D. Roosevelt's "New Nationalism", 1910
1. Roosevelt had been out of country during 1909 and much of 1910 but tariff and conservation issues galvanized him to become more active.
2. Speech in Osawatomie, Kansas (1910)
a. Introduced the "New Nationalism" doctrine which shocked "Old Guard" Republicans.
b. Urged the federal gov't to increase its power to remedy economic and social abuses.
c. Ideas included regulation of large corporations, tariff reform, graduated income and inheritance taxes; currency reform; sale of public lands only in small parcels to true settlers; labor reforms; strict accounting of campaign funds; and initiative, referendum & recall.
d. "The object of government is the welfare of the people. The material progress and prosperity of a nation are desirable
chiefly so far as they lead to the moral and material welfare of all good citizens."
3. Marked new era in politics where "Old Guard" Republican were now on the defensive.

E. Republicans lost badly in the congressional elections of 1910.
• For the first time in the 20th century, Democrats controlled the House of Representatives.

F. 1911, Taft pressed an anti-trust suit against U.S. Steel Corp.
• TR was infuriated as he had been involved in helping J. P. Morgan acquire the Tennessee Coal and Oil Co. in 1907.
1. Wilson defeated Roosevelt and Taft: 435-88-8.
a. Wilson got only 41% of the popular vote
b. Democrats won a majority in Congress for the next 6 years.
c. TR's party fatally split the Republican vote, thus giving Wilson the victory.
2. Socialist party's Eugene V. Debs got nearly 1 million votes (6%)
a. Represented the height of the American socialist movement: doubled the votes received in 1908
b. A growing number of voters saw the Socialists as the last alternative to the corrupt two-party system.
c. Socialists were part of progressive movement (though not accepted by most progressives)
• The party was not Marxist in its orientation and welcomed all socialists.
• Its main demand: gov't ownership of railroads & utilities
• Sought an efficient gov't, better housing, factory inspections, and recreational facilities for all Americans.
d. Socialists were supported by the IWW (Industrial Workers of the World), a radical and diverse group of militant unionists and socialists who advocated strikes and sabotage over politics.
• Leaders included William Haywood of the Western Federation of Miners and Daniel DeLeon.
• Sought to organize all workers under "one big union" as Terence Powderly had tried to do with the Knights of Labor.
• IWW radicalism hurt the broader Socialist cause.
3. Why did Progressive-Republican party fail?
a. It was fatally centered around one leader: TR.
b. The party elected few candidates to state & local offices and had no patronage to give followers
c. Yet, the party's impact spurred Wilsonian Democrats to enact their progressive ideas.
a. Purpose: strengthen the Sherman Anti-Trust Act by increasing the list of unfair business practices including price discriminationand interlocking directorates.
• The interlocking directorates provision was not enforced and was eventually dropped.
b. Exempted labor and agricultural organizations from antitrust prosecution while explicitly legalizing strikes and peaceful
picketing.
• American Federation of Labor leader Samuel Gompers hailed the act as the "Magna Carta of labor" (although he was privately disappointed with the lack of a guarantee for collective bargaining)
• The provision was weak because it did not explicitly state what was and what wasn't legal union activity; Wilson refused to go further.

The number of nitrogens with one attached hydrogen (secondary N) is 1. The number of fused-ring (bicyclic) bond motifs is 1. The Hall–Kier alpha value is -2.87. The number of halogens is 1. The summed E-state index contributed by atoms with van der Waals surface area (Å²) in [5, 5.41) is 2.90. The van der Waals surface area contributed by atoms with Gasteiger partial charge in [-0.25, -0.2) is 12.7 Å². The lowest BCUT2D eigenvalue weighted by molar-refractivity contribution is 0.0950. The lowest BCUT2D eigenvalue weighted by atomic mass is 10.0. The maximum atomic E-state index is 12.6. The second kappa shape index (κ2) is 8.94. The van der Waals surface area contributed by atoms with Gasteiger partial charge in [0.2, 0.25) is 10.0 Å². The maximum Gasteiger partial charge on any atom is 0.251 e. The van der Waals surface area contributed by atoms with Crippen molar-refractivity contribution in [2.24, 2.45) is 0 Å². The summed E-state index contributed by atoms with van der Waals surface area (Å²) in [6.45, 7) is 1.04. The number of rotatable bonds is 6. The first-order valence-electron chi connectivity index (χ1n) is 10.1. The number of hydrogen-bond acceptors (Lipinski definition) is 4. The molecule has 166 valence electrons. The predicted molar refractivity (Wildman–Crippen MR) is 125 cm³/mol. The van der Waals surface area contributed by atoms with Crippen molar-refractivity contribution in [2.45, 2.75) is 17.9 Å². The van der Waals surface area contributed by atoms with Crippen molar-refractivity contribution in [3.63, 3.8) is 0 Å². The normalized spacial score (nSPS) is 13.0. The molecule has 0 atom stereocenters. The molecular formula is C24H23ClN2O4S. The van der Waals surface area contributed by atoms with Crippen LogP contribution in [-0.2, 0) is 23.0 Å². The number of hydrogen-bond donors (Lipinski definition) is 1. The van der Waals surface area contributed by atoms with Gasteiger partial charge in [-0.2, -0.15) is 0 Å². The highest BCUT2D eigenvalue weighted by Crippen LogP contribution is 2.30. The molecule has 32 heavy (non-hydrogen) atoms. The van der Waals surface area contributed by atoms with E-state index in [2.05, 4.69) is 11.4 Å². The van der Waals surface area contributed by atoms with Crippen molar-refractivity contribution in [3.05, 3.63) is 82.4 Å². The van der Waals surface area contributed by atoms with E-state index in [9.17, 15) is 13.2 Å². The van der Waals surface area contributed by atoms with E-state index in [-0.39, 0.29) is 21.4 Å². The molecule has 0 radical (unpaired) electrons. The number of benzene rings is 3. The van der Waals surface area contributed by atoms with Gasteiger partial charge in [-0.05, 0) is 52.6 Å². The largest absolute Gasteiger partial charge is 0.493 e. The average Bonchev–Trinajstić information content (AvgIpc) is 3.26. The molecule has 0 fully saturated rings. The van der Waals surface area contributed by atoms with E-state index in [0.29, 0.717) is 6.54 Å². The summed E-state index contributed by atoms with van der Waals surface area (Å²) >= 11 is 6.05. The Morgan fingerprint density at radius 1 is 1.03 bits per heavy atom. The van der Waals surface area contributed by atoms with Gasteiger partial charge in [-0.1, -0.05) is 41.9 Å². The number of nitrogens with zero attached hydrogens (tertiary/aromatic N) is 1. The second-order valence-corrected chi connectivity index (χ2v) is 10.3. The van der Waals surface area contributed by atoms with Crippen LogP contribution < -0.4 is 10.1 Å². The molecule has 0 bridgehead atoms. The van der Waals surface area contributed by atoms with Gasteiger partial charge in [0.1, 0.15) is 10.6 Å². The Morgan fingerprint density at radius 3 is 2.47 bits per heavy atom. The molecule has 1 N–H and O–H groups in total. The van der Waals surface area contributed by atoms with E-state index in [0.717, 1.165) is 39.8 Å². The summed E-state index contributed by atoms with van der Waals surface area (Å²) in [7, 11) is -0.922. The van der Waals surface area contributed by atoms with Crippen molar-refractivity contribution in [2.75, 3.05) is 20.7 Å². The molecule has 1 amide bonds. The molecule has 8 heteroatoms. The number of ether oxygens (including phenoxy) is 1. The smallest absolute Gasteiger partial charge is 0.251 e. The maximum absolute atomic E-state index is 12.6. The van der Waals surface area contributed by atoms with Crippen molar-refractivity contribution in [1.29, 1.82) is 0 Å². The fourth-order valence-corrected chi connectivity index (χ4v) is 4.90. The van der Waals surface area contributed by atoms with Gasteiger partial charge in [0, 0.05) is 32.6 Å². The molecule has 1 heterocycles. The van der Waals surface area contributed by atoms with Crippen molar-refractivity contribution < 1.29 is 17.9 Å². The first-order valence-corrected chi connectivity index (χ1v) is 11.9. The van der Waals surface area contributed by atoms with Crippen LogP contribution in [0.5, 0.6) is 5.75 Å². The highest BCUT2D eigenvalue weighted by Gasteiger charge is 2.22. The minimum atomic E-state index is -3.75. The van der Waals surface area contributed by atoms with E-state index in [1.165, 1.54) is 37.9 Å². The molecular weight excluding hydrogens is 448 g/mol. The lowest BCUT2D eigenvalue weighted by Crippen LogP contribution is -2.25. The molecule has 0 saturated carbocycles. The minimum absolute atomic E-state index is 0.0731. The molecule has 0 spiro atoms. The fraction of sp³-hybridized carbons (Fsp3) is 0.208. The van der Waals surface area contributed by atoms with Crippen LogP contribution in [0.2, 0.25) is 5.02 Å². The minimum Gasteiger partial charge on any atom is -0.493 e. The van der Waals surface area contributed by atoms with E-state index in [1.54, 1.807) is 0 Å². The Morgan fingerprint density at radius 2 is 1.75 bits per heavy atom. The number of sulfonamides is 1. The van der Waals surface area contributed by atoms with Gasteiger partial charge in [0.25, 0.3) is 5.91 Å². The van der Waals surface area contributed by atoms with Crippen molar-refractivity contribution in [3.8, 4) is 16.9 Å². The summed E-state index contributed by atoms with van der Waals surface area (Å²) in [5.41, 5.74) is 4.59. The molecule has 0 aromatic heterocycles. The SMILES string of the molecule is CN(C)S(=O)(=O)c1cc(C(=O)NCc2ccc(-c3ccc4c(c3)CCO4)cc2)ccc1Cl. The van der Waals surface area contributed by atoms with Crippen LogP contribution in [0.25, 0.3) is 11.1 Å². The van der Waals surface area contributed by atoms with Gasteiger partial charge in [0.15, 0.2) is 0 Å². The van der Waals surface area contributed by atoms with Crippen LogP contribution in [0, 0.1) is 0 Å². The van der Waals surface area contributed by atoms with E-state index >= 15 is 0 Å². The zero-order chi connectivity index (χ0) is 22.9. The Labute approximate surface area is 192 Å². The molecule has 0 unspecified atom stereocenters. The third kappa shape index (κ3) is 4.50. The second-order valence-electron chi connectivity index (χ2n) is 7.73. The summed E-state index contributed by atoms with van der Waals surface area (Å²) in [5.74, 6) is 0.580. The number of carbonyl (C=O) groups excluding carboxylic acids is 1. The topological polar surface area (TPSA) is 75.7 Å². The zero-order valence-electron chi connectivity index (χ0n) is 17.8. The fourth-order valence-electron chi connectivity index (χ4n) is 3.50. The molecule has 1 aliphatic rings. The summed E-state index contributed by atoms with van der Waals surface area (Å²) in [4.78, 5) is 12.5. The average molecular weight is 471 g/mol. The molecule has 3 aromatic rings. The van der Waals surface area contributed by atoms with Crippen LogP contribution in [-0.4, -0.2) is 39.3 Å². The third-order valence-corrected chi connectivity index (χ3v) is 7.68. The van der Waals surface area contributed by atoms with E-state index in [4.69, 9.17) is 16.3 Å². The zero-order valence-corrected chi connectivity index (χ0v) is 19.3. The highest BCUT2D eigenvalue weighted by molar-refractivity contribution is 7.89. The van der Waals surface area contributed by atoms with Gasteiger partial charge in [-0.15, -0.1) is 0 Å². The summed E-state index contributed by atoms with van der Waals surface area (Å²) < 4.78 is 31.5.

• Sought to prevent a repeat of the notorious Danbury Hatters case in 1908 that had assessed over $250,000 on striking hat makers alleging they had violated the Sherman Anti-Trust Act
c. By 1917, AFL membership had grown to more than 3 million.
In 1910, it had only been 1.5 million, down from 2 million in 1904
F. Other progressive reforms during Wilson's presidency.
1. In order to win the election of 1916, Wilson signed other reforms (some which he had earlier blocked believing they were state matters)
a. Embraced some of Roosevelt's "New Nationalism" ideas to attract progressives.
b. Appointed Louis Brandeis, the "people's lawyer" to the Supreme Court (first Jewish-American)
2. Federal Farm Loan Act of 1916: low-interest credit for Farmers (Populist idea)
3. Warehouse Act of 1916: authorized loans on the security of staple crops (Populist subtreasury plan idea)
4. Federal Highway Act of 1916 provided highway construction in rural areas
5. Smith-Levee Act: Established agricultural extension work in the state colleges.
6. La Follette Seamen's Act of 1915 required decent treatment and living wages on U.S. merchant ships.
7. Workingmen's Compensation Act of 1916
• Gave assistance to federal civil-service employees during periods of disability.
8. Child Labor Act, 1916 restricted child labor on products in interstate commerce
• Invalidated by Court in 1918 on grounds that it interfered with states' powers.
9. Adamson Act of 1916 established an 8-hr day for all employees on trains in interstate commerce, with extra pay for overtime, and a maximum of 16-hour shifts.
10. Prisons and "reform" schools were forced to shift from punishment to rehabilitation.
A. The conservative Court overturned many progressive gains in Congress and in the states
1. Lochner v. New York, 1905, represented a setback for 10-hr/day movement as the Court invalidated a New York 10-hr law for bakers.
• 1917, the Court reversed its decision in Bunting v. Oregon: upheld a 10-hr law for factory workers.
2. 1918, the Court overturned the Child Labor Act of 1916 in Hamer v. Dagenhart reasoning that the issue of child labor was a state power, not a federal one.
3. Adkins v. Children's Hospital (1923): overturned a 1918 minimum-wage law in Washington, D.C. for women.
a. The Court reasoned that the 19th Amendment gave women unprecedented political influence and that protective legislation in the work place was no longer needed.
b. The Court also reasoned that the ability of legislatures to impose minimum wages also gave them the ability to impose maximum wages—a power unfair to businesses.

B. Schenck v. U.S. (1919)
1. Upheld the Espionage and Sedition Acts passed during World War One that had limited free speech and criticism of the gov't.